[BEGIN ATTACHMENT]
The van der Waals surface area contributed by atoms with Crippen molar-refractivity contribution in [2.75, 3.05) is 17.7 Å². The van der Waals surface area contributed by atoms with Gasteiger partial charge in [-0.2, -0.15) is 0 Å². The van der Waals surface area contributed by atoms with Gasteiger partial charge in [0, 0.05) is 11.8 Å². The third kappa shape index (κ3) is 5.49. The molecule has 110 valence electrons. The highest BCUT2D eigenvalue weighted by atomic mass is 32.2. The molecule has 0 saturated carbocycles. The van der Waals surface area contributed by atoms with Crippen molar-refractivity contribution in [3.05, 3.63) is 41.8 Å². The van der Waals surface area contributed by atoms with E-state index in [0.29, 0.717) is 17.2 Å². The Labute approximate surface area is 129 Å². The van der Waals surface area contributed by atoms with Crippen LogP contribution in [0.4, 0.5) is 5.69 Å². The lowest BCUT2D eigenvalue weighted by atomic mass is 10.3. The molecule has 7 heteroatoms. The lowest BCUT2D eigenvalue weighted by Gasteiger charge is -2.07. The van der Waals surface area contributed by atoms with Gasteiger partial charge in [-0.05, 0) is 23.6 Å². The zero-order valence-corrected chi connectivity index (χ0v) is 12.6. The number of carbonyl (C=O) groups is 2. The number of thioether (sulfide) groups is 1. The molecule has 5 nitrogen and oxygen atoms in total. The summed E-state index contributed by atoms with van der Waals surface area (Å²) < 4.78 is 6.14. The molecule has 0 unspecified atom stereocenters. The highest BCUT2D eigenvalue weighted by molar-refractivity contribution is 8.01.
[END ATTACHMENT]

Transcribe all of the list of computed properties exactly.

The van der Waals surface area contributed by atoms with Crippen molar-refractivity contribution in [2.75, 3.05) is 17.7 Å². The van der Waals surface area contributed by atoms with Gasteiger partial charge in [-0.2, -0.15) is 0 Å². The van der Waals surface area contributed by atoms with Gasteiger partial charge in [0, 0.05) is 11.8 Å². The third kappa shape index (κ3) is 5.49. The molecule has 110 valence electrons. The highest BCUT2D eigenvalue weighted by atomic mass is 32.2. The molecule has 0 saturated carbocycles. The van der Waals surface area contributed by atoms with Crippen molar-refractivity contribution in [3.05, 3.63) is 41.8 Å². The van der Waals surface area contributed by atoms with E-state index in [0.29, 0.717) is 17.2 Å². The Labute approximate surface area is 129 Å². The van der Waals surface area contributed by atoms with Crippen LogP contribution in [0.4, 0.5) is 5.69 Å². The lowest BCUT2D eigenvalue weighted by atomic mass is 10.3. The molecule has 7 heteroatoms. The lowest BCUT2D eigenvalue weighted by Gasteiger charge is -2.07. The van der Waals surface area contributed by atoms with Gasteiger partial charge in [-0.05, 0) is 23.6 Å². The zero-order valence-corrected chi connectivity index (χ0v) is 12.6. The number of carbonyl (C=O) groups is 2. The number of thioether (sulfide) groups is 1. The molecule has 5 nitrogen and oxygen atoms in total. The summed E-state index contributed by atoms with van der Waals surface area (Å²) < 4.78 is 6.14. The molecule has 0 unspecified atom stereocenters. The highest BCUT2D eigenvalue weighted by molar-refractivity contribution is 8.01.